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Discrete Investigation of Thermal Relaxation in Packed Beds

[+] Author Affiliations
Fabian Weigler, Mirko Peglow, Evangelos Tsotsas

Otto-von-Guericke University of Magdeburg, Magdeburg, Germany

Paper No. IHTC14-22200, pp. 241-246; 6 pages
doi:10.1115/IHTC14-22200
From:
  • 2010 14th International Heat Transfer Conference
  • 2010 14th International Heat Transfer Conference, Volume 4
  • Washington, DC, USA, August 8–13, 2010
  • Conference Sponsors: Heat Transfer Division
  • ISBN: 978-0-7918-4939-2 | eISBN: 978-0-7918-3879-2
  • Copyright © 2010 by ASME

abstract

Granular materials are of great importance industrially, yet not completely understood in regard of their thermal behavior in mixers, dryers, reactors and other types of contact processing equipment. In such equipment heat is supplied to a mechanically agitated bed of particles from heating surfaces. Continuum models are used traditionally for the description of the process. An example is the penetration model (PM) which describes the heating process of the particles as a sequence of penetration periods and mixing steps. As an alternative to the PM the thermal discrete element method (DEM) was applied in newer work. To validate the DEM simulation an experimental set-up and a new contactless measurement method were developed, and applied to the thermal relaxation in packed beds composed by a fraction of warm and a fraction of cold particles. In these thermal investigations aluminum spheres which are coated with thermochromic pigments are used. Thermochromic pigments are pigments that change color with heat supply as a result of a structural phase transition. Such a measuring technology allows for the experimental determination of temperature distributions in the disperse phase and thus, for a quantitative comparison with the results of the thermal DEM simulation. In this work the experimental results of 2D, 3D, stagnant and agitated beds are presented and compared with corresponding numerical computations using the discrete element method. Still existing deviations are partially caused by undesired heat losses and will be discussed in the contribution.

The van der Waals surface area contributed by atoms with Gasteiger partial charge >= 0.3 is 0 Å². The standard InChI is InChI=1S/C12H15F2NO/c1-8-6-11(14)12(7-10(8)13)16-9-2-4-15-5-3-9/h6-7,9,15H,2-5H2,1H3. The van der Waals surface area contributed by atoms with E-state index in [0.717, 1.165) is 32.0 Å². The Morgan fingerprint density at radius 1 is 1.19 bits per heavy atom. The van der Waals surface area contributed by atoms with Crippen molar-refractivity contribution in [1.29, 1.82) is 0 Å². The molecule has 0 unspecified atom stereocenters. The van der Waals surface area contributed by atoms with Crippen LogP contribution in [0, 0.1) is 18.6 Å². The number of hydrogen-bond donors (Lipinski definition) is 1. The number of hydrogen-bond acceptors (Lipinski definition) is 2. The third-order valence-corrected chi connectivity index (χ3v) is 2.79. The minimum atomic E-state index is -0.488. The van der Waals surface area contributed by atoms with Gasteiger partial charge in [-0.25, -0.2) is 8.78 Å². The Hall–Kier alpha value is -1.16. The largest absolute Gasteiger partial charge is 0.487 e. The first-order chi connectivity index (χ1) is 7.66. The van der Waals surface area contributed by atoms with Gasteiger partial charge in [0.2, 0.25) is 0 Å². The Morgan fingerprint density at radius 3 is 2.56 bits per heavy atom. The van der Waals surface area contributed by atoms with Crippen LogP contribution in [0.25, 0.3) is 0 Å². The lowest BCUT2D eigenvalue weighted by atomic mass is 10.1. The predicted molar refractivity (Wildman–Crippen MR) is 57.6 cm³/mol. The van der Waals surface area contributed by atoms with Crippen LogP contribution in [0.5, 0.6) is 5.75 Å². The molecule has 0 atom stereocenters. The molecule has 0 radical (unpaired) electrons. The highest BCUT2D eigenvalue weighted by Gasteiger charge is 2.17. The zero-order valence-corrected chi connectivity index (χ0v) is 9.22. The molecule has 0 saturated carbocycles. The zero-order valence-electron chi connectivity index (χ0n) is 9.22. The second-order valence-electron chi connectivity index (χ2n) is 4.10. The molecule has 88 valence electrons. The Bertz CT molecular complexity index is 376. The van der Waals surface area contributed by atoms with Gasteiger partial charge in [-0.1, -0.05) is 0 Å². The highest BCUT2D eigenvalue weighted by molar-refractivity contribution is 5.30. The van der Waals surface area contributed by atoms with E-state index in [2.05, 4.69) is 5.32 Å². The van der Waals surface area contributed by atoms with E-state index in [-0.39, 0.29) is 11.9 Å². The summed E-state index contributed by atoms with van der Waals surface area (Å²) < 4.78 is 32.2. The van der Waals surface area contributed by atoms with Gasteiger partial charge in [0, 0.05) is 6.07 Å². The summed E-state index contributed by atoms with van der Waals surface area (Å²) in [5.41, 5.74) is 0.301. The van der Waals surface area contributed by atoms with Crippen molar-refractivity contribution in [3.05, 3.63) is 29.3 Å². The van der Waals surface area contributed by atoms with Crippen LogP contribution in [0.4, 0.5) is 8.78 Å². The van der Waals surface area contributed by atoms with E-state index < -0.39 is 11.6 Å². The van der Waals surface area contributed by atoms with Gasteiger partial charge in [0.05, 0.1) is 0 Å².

Copyright © 2010 by ASME

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